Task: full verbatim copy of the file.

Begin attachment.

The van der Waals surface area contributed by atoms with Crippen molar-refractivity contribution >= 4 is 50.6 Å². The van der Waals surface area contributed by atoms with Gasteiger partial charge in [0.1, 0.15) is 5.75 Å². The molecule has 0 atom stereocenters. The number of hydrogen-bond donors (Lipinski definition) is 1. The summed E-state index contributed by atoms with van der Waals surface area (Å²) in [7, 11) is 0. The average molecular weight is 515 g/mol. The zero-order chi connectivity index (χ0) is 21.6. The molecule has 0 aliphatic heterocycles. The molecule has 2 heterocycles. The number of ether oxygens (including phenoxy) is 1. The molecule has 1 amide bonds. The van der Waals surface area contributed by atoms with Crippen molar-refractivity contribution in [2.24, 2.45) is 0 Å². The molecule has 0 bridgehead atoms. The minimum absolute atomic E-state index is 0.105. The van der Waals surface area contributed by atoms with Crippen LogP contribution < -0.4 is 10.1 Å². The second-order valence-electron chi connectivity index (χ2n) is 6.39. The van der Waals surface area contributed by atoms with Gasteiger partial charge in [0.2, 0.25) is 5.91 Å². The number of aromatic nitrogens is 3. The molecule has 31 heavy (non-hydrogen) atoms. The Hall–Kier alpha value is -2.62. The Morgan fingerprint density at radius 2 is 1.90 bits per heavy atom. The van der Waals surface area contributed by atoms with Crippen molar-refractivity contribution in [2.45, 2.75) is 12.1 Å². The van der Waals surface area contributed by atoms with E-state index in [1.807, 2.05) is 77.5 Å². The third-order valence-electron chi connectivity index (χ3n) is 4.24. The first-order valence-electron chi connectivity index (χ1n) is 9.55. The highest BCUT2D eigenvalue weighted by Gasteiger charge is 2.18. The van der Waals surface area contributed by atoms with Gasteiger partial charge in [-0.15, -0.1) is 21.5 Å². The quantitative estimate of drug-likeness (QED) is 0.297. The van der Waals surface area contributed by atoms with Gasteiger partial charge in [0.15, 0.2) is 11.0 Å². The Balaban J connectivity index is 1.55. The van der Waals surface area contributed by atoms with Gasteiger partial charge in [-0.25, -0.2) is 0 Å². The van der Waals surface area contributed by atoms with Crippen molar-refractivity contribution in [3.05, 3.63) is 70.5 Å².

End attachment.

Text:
The van der Waals surface area contributed by atoms with Crippen molar-refractivity contribution >= 4 is 50.6 Å². The van der Waals surface area contributed by atoms with Gasteiger partial charge in [0.1, 0.15) is 5.75 Å². The molecule has 0 atom stereocenters. The number of hydrogen-bond donors (Lipinski definition) is 1. The summed E-state index contributed by atoms with van der Waals surface area (Å²) in [7, 11) is 0. The average molecular weight is 515 g/mol. The zero-order chi connectivity index (χ0) is 21.6. The molecule has 0 aliphatic heterocycles. The molecule has 2 heterocycles. The number of ether oxygens (including phenoxy) is 1. The molecule has 1 amide bonds. The van der Waals surface area contributed by atoms with Crippen molar-refractivity contribution in [2.24, 2.45) is 0 Å². The molecule has 0 bridgehead atoms. The minimum absolute atomic E-state index is 0.105. The van der Waals surface area contributed by atoms with Crippen LogP contribution < -0.4 is 10.1 Å². The second-order valence-electron chi connectivity index (χ2n) is 6.39. The van der Waals surface area contributed by atoms with Gasteiger partial charge in [0.2, 0.25) is 5.91 Å². The number of aromatic nitrogens is 3. The molecule has 31 heavy (non-hydrogen) atoms. The Hall–Kier alpha value is -2.62. The Morgan fingerprint density at radius 2 is 1.90 bits per heavy atom. The van der Waals surface area contributed by atoms with Crippen molar-refractivity contribution in [2.45, 2.75) is 12.1 Å². The van der Waals surface area contributed by atoms with E-state index in [1.807, 2.05) is 77.5 Å². The third-order valence-electron chi connectivity index (χ3n) is 4.24. The first-order valence-electron chi connectivity index (χ1n) is 9.55. The highest BCUT2D eigenvalue weighted by Gasteiger charge is 2.18. The van der Waals surface area contributed by atoms with Gasteiger partial charge in [-0.15, -0.1) is 21.5 Å². The quantitative estimate of drug-likeness (QED) is 0.297. The van der Waals surface area contributed by atoms with Gasteiger partial charge in [0.15, 0.2) is 11.0 Å². The Balaban J connectivity index is 1.55. The van der Waals surface area contributed by atoms with Gasteiger partial charge in [-0.25, -0.2) is 0 Å². The van der Waals surface area contributed by atoms with Crippen molar-refractivity contribution in [3.05, 3.63) is 70.5 Å².